John Palcewski (forioscribe) wrote,
John Palcewski
forioscribe

The Consolations of Philosophy






Lady Liz asked me: “Who would ever want to look at a photo like this? He’s just an ugly old man.”

I replied that he reminded me of a folk tale that originated centuries ago near the village of Buonopane, perhaps on that same narrow path beneath the spring of Nitrodi. It goes like this:

Once upon a time there was a well-dressed wealthy gentleman who gave a fisherman 40 ducats to row him to a rock out on the sea. When they arrived, the gentleman called out:

“Fortuna! Fortuna!”

But no one responded.

He shouted again, “Fortuna! Fortuna!”

Finally a beautiful girl appeared. “What do you want?” she asked.
“I have no place to put all my abundance,” he replied, “so you must stop sending me money!”

The girl laughed. “I will send you even more money, so that you will drown in it!”

The fisherman, hearing this, was astonished. “Good heavens!” he said to himself. “My children are hungry and go around barefoot! So tomorrow I, too, will come here to visit Fortuna!”

The next night the fisherman rowed out to the rock. “Fortuna! Fortuna!” he called.

There was only silence, so he called again. “Fortuna! Fortuna!”

Suddenly an ugly and filthy old man appeared and asked him, “What do you want?”

“Give me some penny!” the fisherman cried. “My children have no shoes, and they are starving. It is cold and I don’t know what to do!”

“Idiot!” the old man shouted. “You received those 40 ducats from the gentleman yesterday only because I was asleep. If I had been awake you would have gotten nothing!”

* * *

Alain De Botton, in his beautiful book “The Consolations of Philosophy,” tells us that in the Roman Empire Fortuna was a fertility goddess, the firstborn of Jupiter, and was honored in temples throughout Italy.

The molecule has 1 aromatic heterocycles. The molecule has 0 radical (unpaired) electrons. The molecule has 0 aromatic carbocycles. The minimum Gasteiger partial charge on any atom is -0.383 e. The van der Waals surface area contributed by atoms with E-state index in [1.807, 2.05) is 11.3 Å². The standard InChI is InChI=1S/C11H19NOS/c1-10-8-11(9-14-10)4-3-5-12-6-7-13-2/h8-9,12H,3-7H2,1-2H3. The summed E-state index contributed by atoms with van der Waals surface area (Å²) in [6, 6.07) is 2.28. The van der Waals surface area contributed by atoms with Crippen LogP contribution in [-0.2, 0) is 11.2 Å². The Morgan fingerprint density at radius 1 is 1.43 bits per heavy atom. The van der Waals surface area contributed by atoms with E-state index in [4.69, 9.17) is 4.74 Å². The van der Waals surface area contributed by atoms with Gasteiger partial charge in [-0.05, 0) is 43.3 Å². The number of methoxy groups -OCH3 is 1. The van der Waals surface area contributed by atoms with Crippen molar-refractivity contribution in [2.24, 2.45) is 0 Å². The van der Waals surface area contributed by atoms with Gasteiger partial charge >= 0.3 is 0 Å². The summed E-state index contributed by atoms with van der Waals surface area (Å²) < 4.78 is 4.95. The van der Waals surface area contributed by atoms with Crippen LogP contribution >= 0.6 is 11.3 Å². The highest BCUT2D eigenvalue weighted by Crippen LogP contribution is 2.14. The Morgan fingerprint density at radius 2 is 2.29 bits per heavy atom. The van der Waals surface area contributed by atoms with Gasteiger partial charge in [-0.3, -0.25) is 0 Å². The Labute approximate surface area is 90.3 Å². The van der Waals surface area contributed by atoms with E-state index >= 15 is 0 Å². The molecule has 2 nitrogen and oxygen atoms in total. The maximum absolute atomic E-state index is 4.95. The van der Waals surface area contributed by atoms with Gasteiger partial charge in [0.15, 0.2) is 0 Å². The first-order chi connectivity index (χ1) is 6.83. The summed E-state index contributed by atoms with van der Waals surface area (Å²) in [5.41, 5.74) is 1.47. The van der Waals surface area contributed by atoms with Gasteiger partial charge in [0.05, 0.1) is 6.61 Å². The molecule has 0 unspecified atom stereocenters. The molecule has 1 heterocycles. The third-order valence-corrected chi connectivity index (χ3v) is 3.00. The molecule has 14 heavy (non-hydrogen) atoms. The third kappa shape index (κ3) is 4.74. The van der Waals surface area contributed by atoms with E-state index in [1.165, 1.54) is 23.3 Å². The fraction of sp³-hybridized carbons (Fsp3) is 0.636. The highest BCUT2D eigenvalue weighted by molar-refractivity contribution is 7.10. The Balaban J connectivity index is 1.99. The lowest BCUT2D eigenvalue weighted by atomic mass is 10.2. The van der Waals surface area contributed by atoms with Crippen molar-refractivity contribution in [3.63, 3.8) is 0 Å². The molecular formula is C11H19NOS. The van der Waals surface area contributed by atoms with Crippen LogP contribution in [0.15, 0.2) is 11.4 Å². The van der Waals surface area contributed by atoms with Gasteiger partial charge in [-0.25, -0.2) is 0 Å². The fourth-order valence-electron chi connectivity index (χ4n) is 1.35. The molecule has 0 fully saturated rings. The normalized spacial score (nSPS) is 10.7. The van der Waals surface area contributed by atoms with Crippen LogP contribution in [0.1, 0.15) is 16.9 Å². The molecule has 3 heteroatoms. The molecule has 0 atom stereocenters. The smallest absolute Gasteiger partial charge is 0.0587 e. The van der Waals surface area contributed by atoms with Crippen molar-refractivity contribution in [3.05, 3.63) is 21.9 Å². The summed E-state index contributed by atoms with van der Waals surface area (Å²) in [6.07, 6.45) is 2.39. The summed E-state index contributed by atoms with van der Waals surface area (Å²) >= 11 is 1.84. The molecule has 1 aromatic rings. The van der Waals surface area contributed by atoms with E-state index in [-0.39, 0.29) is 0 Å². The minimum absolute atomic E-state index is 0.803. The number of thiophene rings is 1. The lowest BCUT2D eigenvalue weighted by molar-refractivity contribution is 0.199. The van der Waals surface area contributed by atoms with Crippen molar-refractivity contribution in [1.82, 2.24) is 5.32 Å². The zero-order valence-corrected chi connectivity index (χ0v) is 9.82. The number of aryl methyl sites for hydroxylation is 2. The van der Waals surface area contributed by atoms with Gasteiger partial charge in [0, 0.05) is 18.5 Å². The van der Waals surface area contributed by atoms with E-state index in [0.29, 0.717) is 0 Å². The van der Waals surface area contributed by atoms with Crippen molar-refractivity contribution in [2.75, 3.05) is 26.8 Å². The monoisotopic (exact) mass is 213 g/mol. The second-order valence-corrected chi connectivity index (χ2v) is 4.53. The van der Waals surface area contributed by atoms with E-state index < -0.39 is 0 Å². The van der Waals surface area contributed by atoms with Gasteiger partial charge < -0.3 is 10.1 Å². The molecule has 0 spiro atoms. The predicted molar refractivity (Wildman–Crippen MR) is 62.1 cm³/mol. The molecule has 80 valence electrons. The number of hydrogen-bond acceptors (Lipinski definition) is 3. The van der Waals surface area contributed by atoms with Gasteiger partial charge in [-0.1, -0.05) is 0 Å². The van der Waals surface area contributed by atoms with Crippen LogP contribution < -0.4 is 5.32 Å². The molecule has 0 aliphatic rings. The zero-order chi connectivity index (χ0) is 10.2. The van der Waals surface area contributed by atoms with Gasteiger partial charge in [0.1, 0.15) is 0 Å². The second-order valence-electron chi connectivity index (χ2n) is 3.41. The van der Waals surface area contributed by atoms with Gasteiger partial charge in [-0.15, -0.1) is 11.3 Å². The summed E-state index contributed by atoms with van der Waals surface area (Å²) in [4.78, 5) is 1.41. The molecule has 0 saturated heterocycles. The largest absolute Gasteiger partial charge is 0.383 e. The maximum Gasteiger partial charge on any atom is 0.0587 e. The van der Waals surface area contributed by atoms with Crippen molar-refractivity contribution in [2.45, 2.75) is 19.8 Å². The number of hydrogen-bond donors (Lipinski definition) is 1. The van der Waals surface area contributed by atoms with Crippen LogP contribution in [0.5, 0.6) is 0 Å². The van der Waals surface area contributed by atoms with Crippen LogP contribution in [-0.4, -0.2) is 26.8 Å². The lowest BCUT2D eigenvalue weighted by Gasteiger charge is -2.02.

She was “…visited by the barren and farmers in search of rain. But gradually her remit had widened, she had become associated with money, advancement, love and health.”



Her image appeared on many Roman coins. She held a cornucopia in one hand and a rudder in the other. She was beautiful and usually wore a light tunic and a coy smile.

“The cornucopia was a symbol of her power to bestow favors, the rudder a symbol of her more sinister power to change destinies,” De Botton explains. “She could scatter gifts, then with terrifying speed shift the rudder’s course, maintaining an imperturbable smile as she watched us choke to death on a fishbone or disappear in a landslide.”

Where’s the “consolation” here?

Well, De Botton explains, it’s like this:

“Because we are injured most by what we do not expect, and because we must expect everything (‘There is nothing which Fortune does not dare’), we must… hold the possibility of disaster in mind at all times. No one should undertake journey by car, or walk down the stairs, or say goodbye to a friend, without an awareness…of fatal possibilities.”

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